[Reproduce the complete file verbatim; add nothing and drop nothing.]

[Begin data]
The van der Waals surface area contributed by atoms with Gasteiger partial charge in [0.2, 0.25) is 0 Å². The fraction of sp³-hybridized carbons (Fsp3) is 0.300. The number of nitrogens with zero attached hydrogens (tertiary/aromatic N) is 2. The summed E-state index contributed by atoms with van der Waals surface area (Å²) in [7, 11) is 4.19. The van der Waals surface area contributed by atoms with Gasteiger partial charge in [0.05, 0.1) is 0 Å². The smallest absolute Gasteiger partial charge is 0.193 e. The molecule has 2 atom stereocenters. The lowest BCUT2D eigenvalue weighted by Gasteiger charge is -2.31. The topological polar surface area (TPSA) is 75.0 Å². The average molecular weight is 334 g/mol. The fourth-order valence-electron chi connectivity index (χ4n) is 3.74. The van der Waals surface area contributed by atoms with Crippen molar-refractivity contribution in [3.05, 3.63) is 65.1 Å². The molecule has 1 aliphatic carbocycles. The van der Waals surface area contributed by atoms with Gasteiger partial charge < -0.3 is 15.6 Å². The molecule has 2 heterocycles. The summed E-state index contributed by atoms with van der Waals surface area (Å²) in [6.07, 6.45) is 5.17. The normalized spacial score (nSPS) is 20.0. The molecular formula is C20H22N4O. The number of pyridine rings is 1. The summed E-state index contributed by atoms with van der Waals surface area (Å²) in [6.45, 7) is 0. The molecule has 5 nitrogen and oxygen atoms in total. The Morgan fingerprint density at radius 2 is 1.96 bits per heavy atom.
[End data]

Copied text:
The van der Waals surface area contributed by atoms with Gasteiger partial charge in [0.2, 0.25) is 0 Å². The fraction of sp³-hybridized carbons (Fsp3) is 0.300. The number of nitrogens with zero attached hydrogens (tertiary/aromatic N) is 2. The summed E-state index contributed by atoms with van der Waals surface area (Å²) in [7, 11) is 4.19. The van der Waals surface area contributed by atoms with Gasteiger partial charge in [0.05, 0.1) is 0 Å². The smallest absolute Gasteiger partial charge is 0.193 e. The molecule has 2 atom stereocenters. The lowest BCUT2D eigenvalue weighted by Gasteiger charge is -2.31. The topological polar surface area (TPSA) is 75.0 Å². The average molecular weight is 334 g/mol. The fourth-order valence-electron chi connectivity index (χ4n) is 3.74. The van der Waals surface area contributed by atoms with Crippen molar-refractivity contribution in [3.05, 3.63) is 65.1 Å². The molecule has 1 aliphatic carbocycles. The van der Waals surface area contributed by atoms with Gasteiger partial charge < -0.3 is 15.6 Å². The molecule has 2 heterocycles. The summed E-state index contributed by atoms with van der Waals surface area (Å²) in [6.07, 6.45) is 5.17. The normalized spacial score (nSPS) is 20.0. The molecular formula is C20H22N4O. The number of pyridine rings is 1. The summed E-state index contributed by atoms with van der Waals surface area (Å²) in [6.45, 7) is 0. The molecule has 5 nitrogen and oxygen atoms in total. The Morgan fingerprint density at radius 2 is 1.96 bits per heavy atom.